How Do You Score on an ACEs Survey?
May 24, 2023
By Alanna Hilbink
One tool regularly used in wellness treatment that is highly effective in assessing the amount of trauma we’ve experienced is the adverse childhood experiences (ACEs) survey. This survey doesn’t treat mental health and isn’t a substitute for a professional evaluation, but it can help you to understand your past and present risk factors, and what your next steps can be.
What Is the Adverse Childhood Experiences Survey?
You may be wondering, What is the adverse childhood experiences survey? The quick answer is, it’s a brief series of questions designed to help you understand the impact your past can have on your present. The adverse childhood experiences survey asks questions about 10 different traumatic childhood experiences that can affect your mental and physical well-being throughout your life. These questions cover childhood neglect, family history of mental illness or addiction, parents separating, a parent going to prison, and direct or observed emotional, sexual, and physical abuse.
What Does My ACE Survey Score Mean?
The more “yes” answers you have on the ACEs survey, the more likely you are to face certain mental and physical health challenges now and in the future. However you don’t have to answer yes to all, or even most of the questions to examine the role your past plays in your day-to-day life. Just having one yes can indicate past trauma you should explore through self-care, mindfulness, therapy, or more intensive deep healing treatment options like those found at Willow House at The Meadows.
What Should I Do with My ACE Survey Score?
Preventing ACEs could reduce the number of adults in America who struggle with depression by as much as 44%.
The first thing you should do if you’ve answered yes to any ACEs survey question is know that you are not alone. When you reach out for help, you’ll find a community of understanding, supportive professionals and peers. The Centers for Disease Control and Prevention (CDC) reports that 61% of adults have experienced at least one ACE with 16% having four or more types of ACEs. And if you’re a woman or a minority, you’re even more likely to experience ACEs. Thankfully, you can find treatment programs and professionals who understand your unique place and perspective in life and provide you with customized, empathetic care.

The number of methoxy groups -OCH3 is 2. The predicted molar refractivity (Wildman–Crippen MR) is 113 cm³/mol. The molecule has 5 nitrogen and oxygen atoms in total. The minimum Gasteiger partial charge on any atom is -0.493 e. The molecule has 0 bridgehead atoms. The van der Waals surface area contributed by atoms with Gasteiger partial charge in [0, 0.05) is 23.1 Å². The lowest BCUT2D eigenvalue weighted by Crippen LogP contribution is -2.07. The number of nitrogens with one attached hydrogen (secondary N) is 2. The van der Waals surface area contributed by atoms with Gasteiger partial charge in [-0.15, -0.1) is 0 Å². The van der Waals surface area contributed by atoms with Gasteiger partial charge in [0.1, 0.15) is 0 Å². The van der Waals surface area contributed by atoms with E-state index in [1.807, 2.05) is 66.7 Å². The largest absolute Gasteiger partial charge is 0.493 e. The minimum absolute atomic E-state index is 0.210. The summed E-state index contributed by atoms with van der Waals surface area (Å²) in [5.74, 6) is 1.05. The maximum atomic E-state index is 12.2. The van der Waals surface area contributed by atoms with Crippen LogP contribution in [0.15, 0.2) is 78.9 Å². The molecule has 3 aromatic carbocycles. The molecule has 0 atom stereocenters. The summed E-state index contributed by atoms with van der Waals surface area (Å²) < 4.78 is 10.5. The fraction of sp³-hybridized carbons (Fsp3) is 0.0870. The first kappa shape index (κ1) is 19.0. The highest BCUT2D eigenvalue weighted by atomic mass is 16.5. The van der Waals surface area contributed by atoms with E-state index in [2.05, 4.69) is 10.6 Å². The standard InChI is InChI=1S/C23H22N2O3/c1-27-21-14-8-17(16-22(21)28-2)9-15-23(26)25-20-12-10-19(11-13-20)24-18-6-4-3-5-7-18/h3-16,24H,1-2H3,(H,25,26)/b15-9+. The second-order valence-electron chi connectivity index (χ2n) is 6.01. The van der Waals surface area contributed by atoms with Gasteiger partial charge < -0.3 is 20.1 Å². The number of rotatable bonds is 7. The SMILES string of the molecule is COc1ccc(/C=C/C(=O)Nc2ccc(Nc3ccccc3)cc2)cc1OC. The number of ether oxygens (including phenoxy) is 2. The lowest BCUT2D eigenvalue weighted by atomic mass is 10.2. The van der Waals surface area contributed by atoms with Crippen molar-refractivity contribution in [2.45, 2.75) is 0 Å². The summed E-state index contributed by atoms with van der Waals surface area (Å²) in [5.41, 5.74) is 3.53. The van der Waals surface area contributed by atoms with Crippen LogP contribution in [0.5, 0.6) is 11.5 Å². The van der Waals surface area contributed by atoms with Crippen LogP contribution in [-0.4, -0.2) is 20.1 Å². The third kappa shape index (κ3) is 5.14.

The next step you should take is to understand the impact ACEs have on your life. Childhood experiences have a lasting effect on your mental health. The CDC explains that preventing ACEs could reduce the number of adults in America who struggle with depression by as much as 44%.
And because our mental health and physical health are so closely tied, ACEs can greatly impact our body’s wellness. Fewer ACEs or better treatment for them can reduce the likelihood of obesity, diabetes, asthma, cancer, and heart disease. ACEs also contribute to smoking, drinking, and drug use, increasing your likelihood of drug or alcohol abuse, all of which can have a powerful impact on your mental and physical well-being.
Your ACEs Score and Your Family
One of the greatest insights that can come from your ACE survey score is the knowledge of how past words and actions can affect multiple generations. One person with untreated mental health concerns puts the next generation at risk for the same.
Meadows Senior Fellow Tian Dayton describes in Emotional Sobriety: From Relationship Trauma to Resilience and Balance how trauma was never commonly talked about as a relational issue. “It was talked about as if it happened just within a person,” Dayton writes. “The trauma I was seeing in clients was the direct result of relationship pain, and that if it remained unresolved, it would continue to drive dysfunctional relationship patterns.”
Trauma can beget trauma. And if you don’t address it, it impacts both your life and relationships, and the lives of those around you.
When you find professional treatment for your past and any complications it has caused in your present, you put an end to the cycle of adverse childhood experiences. When you do not pass on your trauma, there becomes less grief in the world. And when partners, siblings, children, nieces, and nephews see you getting help, you reduce the stigma around mental health and show a better way to approach the things that happened in your life that were beyond your control.
So while negative childhood experiences certainly have lasting effects, NPR recommends considering the lasting effects of good experiences. Psychologists agree that ACE scores don’t tally the positive experiences of childhood that can help build resilience and protect you from trauma’s impact: “Having a grandparent who loves you, a teacher who understands and believes in you, or a trusted friend you can confide in may mitigate the long-term effects of early trauma.” You can find healing for yourself, and you can actively become a source of resilience for future generations.
How Do I End the Cycle of ACEs?
Taking the ACEs survey is a powerful first step in reducing the harmful consequences your childhood can have on your life. Answer honestly, and consider how your past impacts how you think, act, and feel in the present. And if that past is negatively influencing your well-being, speak up and reach out for help. Our caring professionals at Willow House at The Meadows can assist you in moving away from the past and toward a lighter, brighter future.